The establishment and emergence of our young country has not been unflawed and without faltering and fumbling along the way. Abraham Lincoln, in his First Inaugural Address, reminded citizens (in 1861and, I believe, now): “Intelligence, patriotism, Christianity, and a firm reliance on Him who has never yet forsaken this favored land are still competent to adjust in the best way all our present difficulty.” The United States of America is founded on timeless, effective principles which allow its citizens peace, happiness, liberty, and prosperity. Americans must recognize the unmatched fortuity of our citizenship; we must not take this supreme blessing for granted, rather, we must demonstrate our gratitude and worthiness of this fortune by striving continually to be citizens who emulate virtue and character.

Wednesday, January 13, 2010


One recent afternoon when I was feeling particularly swamped with my list of tasks that seemed absolutely necessary to accomplish within an impossibly few hours, a ten-year-old neighbor boy, Jerome, arrived at my home as he often did after school until his single mother returned home from work, and he wanted to use my computer to work on a paper he had to do for school. Jerome did not have a computer at home, and so he and I had an understanding that our family computer was his, too, whenever he needed to use it for a school project. I set aside my bustling for a few moments as I set my young friend up on the computer. I then told him that I would be doing my chores, but that he could call me if he needed me; then quickly I resumed whatever I had been working on, also replacing one earbud in my ear so that I could resume listening to whatever book I had recorded on my MP3 player. (Being a multi-tasker, I love to listen to books when I am doing housework.) I hurriedly carried on with my work, listening to my audiobook with one ear, but noticing with my other ear that I wasn’t hearing much of the clicking of keyboard keys coming from my office. After a few moments, Jerome called my name. I came to the office, noticed that he had typed only a few words onto the screen, and I answered some simple question that he had, then returned to my work again. This happened several other times, and each time I noticed that Jerome had made little if any progress on the screen. I thought of the mountain that I believed I needed to move in the next hour or so, and then I looked at a young boy who wanted my help—or perhaps just my attention. I pulled up an additional chair, suggested that he dictate to me while I typed, and he unfolded a simple, beautiful story of his favorite Christmas. We spent the next half hour together at the computer, after which we printed a lovely story with which we were both delighted. Jerome then followed me to the kitchen where I gave him a snack. My unattended tasks seemed inconsequential for the moment. My heart was lifted and I felt joy—not at any personal heroics, but at Jerome’s satisfaction with his work and my privilege to assist with it. He had blessed me by inviting my help, as now I felt love and levity that had not been in my heart an hour beforehand.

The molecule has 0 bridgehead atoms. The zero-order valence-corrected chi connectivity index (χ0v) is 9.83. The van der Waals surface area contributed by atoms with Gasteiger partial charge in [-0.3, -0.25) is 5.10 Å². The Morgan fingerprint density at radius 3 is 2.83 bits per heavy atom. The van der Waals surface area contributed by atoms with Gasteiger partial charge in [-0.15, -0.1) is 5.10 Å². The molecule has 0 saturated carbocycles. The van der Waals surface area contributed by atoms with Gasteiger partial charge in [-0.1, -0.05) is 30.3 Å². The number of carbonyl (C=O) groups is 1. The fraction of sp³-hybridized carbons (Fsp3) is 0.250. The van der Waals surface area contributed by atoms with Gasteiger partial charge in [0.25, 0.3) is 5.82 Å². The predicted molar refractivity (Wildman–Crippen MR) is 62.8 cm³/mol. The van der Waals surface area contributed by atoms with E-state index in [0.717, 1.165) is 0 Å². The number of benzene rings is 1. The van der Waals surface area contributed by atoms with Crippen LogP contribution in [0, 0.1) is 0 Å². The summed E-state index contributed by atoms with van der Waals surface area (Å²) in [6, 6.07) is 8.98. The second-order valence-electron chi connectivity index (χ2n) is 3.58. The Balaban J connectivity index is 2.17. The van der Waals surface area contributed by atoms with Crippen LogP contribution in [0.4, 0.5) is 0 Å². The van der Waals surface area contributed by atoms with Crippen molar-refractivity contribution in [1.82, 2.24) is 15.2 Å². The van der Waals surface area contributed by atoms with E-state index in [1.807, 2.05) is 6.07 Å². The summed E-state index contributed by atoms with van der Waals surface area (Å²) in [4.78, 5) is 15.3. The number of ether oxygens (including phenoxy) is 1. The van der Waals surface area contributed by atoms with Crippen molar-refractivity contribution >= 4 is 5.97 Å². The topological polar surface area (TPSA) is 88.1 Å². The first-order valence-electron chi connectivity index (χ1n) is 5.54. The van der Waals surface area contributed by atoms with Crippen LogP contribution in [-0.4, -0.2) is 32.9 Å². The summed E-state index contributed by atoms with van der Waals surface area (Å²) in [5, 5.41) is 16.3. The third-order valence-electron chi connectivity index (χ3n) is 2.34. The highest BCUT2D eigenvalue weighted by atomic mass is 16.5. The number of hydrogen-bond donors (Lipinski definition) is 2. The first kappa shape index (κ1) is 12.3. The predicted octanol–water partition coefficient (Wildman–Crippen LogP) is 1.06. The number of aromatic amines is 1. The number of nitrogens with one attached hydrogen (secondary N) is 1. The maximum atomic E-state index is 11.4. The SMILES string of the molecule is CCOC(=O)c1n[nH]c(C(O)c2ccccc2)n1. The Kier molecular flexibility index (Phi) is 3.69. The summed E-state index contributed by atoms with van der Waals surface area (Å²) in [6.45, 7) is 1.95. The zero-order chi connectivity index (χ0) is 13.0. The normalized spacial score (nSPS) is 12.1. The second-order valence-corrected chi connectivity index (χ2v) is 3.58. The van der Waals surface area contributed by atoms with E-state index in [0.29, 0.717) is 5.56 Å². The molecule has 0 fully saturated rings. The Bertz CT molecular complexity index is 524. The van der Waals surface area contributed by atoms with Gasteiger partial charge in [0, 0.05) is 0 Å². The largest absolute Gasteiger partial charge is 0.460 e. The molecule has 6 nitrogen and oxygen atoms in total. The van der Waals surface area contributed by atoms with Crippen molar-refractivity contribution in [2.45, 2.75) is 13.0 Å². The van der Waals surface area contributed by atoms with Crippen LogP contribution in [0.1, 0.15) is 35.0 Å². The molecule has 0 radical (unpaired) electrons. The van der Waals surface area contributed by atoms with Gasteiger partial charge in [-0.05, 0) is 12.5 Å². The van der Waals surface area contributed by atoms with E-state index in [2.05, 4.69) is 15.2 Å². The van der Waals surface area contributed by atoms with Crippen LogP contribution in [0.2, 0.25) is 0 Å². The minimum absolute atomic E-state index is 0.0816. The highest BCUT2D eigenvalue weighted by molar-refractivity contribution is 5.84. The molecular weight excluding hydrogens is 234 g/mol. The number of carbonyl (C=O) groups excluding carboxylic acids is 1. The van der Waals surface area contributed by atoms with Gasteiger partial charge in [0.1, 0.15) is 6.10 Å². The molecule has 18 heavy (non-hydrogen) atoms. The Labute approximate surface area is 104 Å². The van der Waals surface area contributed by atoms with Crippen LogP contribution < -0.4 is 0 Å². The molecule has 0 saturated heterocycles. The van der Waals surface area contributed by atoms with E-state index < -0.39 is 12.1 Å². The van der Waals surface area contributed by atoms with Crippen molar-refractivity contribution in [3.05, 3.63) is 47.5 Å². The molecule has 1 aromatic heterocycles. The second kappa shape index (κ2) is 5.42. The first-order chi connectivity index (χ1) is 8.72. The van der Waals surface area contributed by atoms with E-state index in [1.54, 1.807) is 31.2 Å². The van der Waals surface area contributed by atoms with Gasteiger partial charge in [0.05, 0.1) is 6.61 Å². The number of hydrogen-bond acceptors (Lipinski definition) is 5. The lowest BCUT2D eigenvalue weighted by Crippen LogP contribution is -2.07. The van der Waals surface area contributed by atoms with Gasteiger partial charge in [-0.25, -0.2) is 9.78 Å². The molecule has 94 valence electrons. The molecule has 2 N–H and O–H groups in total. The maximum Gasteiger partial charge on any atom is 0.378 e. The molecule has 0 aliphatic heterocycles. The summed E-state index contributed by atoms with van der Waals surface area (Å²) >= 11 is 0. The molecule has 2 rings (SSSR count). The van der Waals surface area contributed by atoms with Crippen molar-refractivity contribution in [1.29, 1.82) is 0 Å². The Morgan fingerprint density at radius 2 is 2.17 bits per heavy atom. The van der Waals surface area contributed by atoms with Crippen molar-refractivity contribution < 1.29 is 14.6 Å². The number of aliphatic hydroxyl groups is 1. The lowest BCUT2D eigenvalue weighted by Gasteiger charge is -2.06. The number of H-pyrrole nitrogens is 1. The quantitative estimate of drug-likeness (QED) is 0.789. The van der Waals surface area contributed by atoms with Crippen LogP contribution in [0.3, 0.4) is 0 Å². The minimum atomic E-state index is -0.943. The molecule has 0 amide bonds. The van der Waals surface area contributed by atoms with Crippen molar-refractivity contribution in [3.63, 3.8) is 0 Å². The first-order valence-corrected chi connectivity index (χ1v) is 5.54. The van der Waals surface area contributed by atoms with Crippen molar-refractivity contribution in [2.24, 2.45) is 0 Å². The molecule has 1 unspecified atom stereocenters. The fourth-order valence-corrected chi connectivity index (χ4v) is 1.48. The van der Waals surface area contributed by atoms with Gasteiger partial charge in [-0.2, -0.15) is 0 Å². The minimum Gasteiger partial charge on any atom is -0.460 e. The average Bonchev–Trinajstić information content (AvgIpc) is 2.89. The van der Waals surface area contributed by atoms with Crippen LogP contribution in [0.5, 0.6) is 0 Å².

Another busy afternoon when I was working at home, Jerome came over again, and this time he announced that he needed to complete a report on penguins by the following day, and he said that his mother had told him to come to my house to get it done. I didn’t have any books on penguins, and, my immediate, annoyed thoughts were, Couldn’t Jerome’s mom, busy as she is, just have run her son by the library after work one night? What could be more important than that? Did she really expect me to drop everything with no notice at all so that Jerome could get his project done by the next day? Because I’m working from home, she thinks I have all the time and flexibility in the world to wait for her kid to show up so I can do the things she ought to be doing to support his schoolwork. But here Jerome was, and, as I considered the task in which I had been engaged, I noted that its importance and urgency did not outweigh Jerome’s project, and, I realized gratefully that I did have flexibility and that he was important enough to set my other work aside for awhile. My son Shane wanted to help, too, so the three of us jumped into the car, went to the library, and scoured the shelves in the juvenile section until we found the best book about penguins.